Saturday, February 21, 2015

Why The Rams Belong Back In Los Angeles

By Allen Bacon, The Daily Bosco

This past week brought the latest in a series of ideas to bring the National Football League back to the Greater Los Angeles area.

After 21 years of not having any NFL franchise, apparently Angelinos might now get two back.

The latest scheme would have both the San Diego Chargers and the Oakland Raiders returning to Los Angeles and sharing a newly-built football stadium in Carson.

The Bolts started life as the Los Angeles Chargers in the American Football League and played their inaugural season in 1960 at the Los Angeles Memorial Coliseum.

The Raiders moved and played in Los Angeles at the Coliseum from 1982 through the 1994 season before returning to their city of origin, Oakland.

The Raiders have been the only NFL team based in Los Angeles to win a Super Bowl.  They accomplished the feat in 1983.

The idea of two franchises sharing a Stadium is not revolutionary in the NFL.  The New York Giants and New York Jets have shared a Stadium in New Jersey for  31 years.

The idea of teams in the same professional league splitting a Stadium is not even new in Los Angeles.

Up until last season the Major League Soccer Champion LA Galaxy shared the StubHub Center in Carson with the now defunct Chivas USA.

The NBA's Los Angeles Lakers and Los Angeles Clippers have shared the Staples Center for 16 years.

The Los Angeles Angels and Los Angeles Dodgers of Major League Baseball shared Dodger Stadium for three seasons in the early 1960's while the Angels built their own Stadium down the 5 Freeway in Orange County.

While the idea of having back two former NFL teams that had a history in Los Angeles is intriguing I just hope it's not those two teams.

The Chargers have been in San Diego now for 54 years and The Raiders have been in the Bay area for 43 of their 55 year history.

It doesn't seem fair or right to the loyal fans that teams that have been part of their respective communities for so long should be able to move.

Even though the Raiders were in Los Angeles for twelve seasons, they will always be the Oakland Raiders to me.

Just like when 48 years after being in the greater Los Angeles area, my beloved Los Angeles Rams abandoned their fans, ripped our hearts out, and moved to St. Louis.

Ever since then, I could care less about the St. Louis Rams.  They abandoned us.  I didn't even care when they won a Super Bowl.  That wasn't my team any more.

My childhood memories are filled with the Los Angeles Rams.  When as kids we would play pick up Football games on the Elementary School playground, I would pretend I was Roman Gabriel at Quarterback.  My friends on defense would imagine they were members of the "Fearsome Foursome", the defensive front four of the LA Rams in the 1960's.  (Merlin Olsen, Deacon Jones, Rosey Grier, Lamar Lundy).

My dad once bought plain white football helmets as gifts for my brother and I.  He said he would paint any team helmet we wanted.

My brother wanted the Baltimore Colts helmet.  I of course had to have the Los Angeles Rams.  Which was a good thing for my Dad because he only had to buy one color of spray paint - Blue.

I was extremely fascinated as he masked off the respective logos on the helmets and was thrilled when he brought the finished product into our room.  Mine had almost perfect ram horns.  I say almost, because the actual ram horns on the NFL helmets start a little closer together.  But that was ok.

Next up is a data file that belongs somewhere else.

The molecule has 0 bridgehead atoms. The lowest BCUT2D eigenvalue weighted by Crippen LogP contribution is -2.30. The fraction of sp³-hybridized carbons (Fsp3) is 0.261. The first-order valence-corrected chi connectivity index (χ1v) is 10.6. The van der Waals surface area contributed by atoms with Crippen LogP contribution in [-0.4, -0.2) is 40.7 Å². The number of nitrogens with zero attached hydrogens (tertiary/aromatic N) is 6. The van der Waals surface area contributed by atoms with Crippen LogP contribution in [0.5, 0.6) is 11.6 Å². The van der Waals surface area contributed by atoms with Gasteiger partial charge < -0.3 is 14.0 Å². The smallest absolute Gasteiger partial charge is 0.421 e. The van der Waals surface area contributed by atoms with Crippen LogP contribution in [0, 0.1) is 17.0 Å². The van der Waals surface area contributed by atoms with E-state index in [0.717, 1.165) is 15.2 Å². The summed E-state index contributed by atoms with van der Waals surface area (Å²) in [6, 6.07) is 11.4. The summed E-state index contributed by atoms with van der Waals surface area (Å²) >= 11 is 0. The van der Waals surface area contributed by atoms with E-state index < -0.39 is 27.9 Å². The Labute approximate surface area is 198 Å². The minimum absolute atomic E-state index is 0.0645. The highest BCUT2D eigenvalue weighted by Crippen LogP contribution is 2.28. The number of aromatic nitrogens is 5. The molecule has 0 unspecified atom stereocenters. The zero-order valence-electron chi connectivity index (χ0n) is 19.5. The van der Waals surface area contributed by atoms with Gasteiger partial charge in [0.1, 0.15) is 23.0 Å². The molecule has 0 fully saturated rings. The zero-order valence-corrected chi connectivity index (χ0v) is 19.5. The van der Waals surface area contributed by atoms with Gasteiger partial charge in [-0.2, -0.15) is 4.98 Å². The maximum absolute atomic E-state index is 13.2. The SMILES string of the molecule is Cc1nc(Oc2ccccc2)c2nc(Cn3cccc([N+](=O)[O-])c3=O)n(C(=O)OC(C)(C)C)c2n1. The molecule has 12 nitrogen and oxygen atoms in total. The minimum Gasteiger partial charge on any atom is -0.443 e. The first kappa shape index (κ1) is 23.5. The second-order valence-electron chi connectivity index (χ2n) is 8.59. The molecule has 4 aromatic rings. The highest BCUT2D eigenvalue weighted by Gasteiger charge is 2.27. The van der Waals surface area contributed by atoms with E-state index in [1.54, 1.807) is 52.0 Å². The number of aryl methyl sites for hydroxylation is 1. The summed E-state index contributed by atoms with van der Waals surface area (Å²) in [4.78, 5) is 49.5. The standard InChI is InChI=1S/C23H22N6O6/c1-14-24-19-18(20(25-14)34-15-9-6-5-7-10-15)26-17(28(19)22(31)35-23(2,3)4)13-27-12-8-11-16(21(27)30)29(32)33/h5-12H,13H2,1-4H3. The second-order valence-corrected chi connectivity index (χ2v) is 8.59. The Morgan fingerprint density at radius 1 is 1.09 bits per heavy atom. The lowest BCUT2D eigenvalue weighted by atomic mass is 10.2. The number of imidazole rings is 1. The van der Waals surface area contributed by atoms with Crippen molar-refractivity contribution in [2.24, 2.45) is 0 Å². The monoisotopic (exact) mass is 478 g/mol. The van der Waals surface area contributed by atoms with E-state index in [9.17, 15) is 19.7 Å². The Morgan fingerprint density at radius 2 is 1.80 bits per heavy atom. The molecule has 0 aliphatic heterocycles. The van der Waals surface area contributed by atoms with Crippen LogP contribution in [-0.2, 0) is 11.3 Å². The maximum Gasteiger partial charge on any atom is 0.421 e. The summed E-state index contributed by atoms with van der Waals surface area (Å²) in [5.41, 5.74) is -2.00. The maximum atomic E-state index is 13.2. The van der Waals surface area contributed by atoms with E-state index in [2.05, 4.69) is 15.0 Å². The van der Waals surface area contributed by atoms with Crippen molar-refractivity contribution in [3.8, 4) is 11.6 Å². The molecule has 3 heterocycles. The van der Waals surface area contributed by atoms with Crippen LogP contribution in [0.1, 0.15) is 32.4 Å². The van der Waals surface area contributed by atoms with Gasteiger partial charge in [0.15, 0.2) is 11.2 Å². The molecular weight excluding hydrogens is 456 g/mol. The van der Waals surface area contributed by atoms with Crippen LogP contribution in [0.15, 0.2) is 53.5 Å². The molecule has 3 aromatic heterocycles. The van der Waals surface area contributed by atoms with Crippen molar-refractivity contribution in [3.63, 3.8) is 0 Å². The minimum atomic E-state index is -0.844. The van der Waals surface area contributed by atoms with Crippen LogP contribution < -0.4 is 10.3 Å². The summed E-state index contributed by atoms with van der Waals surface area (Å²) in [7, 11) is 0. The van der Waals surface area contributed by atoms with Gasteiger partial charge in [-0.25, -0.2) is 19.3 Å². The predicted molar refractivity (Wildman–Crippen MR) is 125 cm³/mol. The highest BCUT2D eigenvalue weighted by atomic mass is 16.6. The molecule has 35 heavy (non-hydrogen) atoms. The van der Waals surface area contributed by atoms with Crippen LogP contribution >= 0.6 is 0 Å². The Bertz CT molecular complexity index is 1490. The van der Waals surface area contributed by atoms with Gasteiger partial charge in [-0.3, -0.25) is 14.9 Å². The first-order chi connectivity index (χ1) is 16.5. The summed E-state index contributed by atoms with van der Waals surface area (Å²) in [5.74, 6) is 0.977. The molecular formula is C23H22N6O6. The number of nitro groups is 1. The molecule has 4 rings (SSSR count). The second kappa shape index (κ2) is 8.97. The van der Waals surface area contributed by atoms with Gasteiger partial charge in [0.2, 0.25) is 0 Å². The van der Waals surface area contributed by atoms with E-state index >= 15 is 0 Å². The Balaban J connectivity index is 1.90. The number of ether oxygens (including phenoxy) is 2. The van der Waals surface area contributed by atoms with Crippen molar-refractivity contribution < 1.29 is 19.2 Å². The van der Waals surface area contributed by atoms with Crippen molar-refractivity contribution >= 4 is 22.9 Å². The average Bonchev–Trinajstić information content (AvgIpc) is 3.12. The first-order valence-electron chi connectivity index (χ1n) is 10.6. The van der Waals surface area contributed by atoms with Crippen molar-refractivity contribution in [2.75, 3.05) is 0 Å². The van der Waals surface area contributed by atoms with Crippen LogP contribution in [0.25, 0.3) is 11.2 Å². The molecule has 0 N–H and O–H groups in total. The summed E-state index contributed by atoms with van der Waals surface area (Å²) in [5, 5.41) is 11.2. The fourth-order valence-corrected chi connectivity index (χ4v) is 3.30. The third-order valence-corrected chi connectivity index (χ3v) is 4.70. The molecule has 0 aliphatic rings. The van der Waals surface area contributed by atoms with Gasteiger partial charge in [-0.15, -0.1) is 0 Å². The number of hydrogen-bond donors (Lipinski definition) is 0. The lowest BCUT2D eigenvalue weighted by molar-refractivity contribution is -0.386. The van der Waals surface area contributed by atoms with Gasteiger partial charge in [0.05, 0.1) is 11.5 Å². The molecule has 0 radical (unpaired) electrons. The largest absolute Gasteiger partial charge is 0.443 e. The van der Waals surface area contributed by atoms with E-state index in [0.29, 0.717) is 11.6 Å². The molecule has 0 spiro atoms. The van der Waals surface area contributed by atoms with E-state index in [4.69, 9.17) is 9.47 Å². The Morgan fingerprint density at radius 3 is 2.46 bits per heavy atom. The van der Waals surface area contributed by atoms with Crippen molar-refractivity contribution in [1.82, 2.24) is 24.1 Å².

I still have that football helmet to this day and will never let it go.

Sure we never won a Super Bowl and it seemed like we were always getting so close only to get beaten by either the Minnesota Vikings or Dallas Cowboys in the 70's in the NFC Championship Game, but we loved our Los Angeles Rams anyway.

Before I was born the Los Angeles Rams seemed to always be in the Pre-Super Bowl Era NFL Championship game.  From 1947-1955 the Rams with the likes of Norm Van Brocklin,  Bob Waterfield, Tom Fears, and Elroy "Crazy Legs" Hirsch made four appearances and won an NFL Championship in 1951.  They would routinely set records in attendance surpassing the 100,000 mark on more than one occasion and set a single game record that stood in the record books for almost fifty years.

But through a sequence of mismanagement and competition with the then Los Angeles Raiders in the mid-nineties, the writing was on the wall and the Rams were not long for Southern California.

I was at one of the last Ram games at Anaheim Stadium.  I remember looking up from my seat amongst a sparse crowd and seeing people in the luxury boxes watching the Raiders game on the television while the Rams game was in progress.

But when the news came, it still was a very sad day for the fans that grew up being Los Angeles Ram fans.

That's why out of all the scenarios of an NFL team relocating to Los Angeles, the only one that makes the most sense and would fulfill a sense of karma would be if the Rams came back to the place they called home for nearly fifty years.

To the people of St. Louis, sorry.  Thank you for taking care of the Rams for twelve years. But we want them back.  Get your own team.  Or get your old team (the Arizona Cardinals) back.

It may very well happen with the current St. Louis Rams owner, Stan Koenke, buying land on the former Hollywood Park Race Track in Inglewood and proposing a new Stadium but I personally would like the Football Stadium built somewhere else.

I like the idea of tearing down Dodger Stadium and building a new Baseball Stadium downtown next to the Staples Center and in the place of Dodger Stadium a new Football Stadium to be shared between the Los Angeles Rams, UCLA and USC football overlooking Downtown LA with lots of parking spaces and a large area for tail gate parties.

You have to set priorities and an old Los Angeles Rams fan can dream can't he?

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